Marginalia: Readers Writing in Books
Yale University Press, 2002 - 324 pages
From Pierre de Fermat to Samuel Taylor Coleridge to Graham Greene, readers have related to books through the notes they write in the margins. In this pioneering book--the first to examine the phenomenon of marginalia--H.J. Jackson surveys an extraordinary range of annotated books to explore the history of marginalia, the forms they take, the psychology that underlies them, and the reactions they provoke.
Based on a study of thousands of books annotated by readers both famous and obscure over the last three centuries, this book reveals the intensity of emotion that characterizes the process of reading. For hundreds of years, readers have talked to other people in the margins of their books--not only to authors, but also to friends, lovers, and future generations.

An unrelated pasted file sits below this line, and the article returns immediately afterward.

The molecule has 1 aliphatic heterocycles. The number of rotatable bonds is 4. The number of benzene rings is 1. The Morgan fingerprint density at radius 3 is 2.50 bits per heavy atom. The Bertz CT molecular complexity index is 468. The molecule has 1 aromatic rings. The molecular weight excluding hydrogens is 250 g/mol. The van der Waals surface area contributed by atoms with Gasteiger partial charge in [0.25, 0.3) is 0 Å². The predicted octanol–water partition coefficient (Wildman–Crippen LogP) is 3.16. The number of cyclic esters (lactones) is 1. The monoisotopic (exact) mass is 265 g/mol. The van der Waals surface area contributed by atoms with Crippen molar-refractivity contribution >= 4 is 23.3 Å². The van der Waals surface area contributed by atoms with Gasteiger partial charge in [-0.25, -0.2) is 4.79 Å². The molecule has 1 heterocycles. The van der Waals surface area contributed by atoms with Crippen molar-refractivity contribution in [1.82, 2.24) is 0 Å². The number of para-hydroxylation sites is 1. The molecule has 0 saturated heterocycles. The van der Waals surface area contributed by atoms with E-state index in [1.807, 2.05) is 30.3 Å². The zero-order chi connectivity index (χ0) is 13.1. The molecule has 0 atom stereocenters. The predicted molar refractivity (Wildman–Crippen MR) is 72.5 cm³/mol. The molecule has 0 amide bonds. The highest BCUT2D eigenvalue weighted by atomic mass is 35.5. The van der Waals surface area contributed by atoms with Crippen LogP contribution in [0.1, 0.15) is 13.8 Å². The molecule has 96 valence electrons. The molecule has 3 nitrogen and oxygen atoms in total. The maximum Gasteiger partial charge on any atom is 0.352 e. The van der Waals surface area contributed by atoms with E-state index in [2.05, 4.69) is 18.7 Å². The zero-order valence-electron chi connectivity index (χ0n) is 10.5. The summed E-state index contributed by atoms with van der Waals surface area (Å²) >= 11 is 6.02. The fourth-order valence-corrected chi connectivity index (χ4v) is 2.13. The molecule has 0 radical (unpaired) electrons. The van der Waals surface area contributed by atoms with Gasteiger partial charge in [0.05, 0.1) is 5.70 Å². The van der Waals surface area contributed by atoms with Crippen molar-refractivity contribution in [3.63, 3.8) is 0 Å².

With an infectious enthusiasm for her subject, Jackson reflects on the cultural and historical value of writing in the margins, examines works that have invited passionate annotation, and presents examples of some of the most provocative marginalia. Imaginative, amusing, and poignant, this book will be treasured by--and maybe even annotated by--anyone who cares about reading.
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LibraryThing ReviewUser Review - moibibliomaniac - LibraryThing
Excellent! The author researches marginalia from famous people as well as common people. Read full review
LibraryThing ReviewUser Review - wellred2 - LibraryThing
Loved this book. It almost made me want to write in my own books. Almost Read full review
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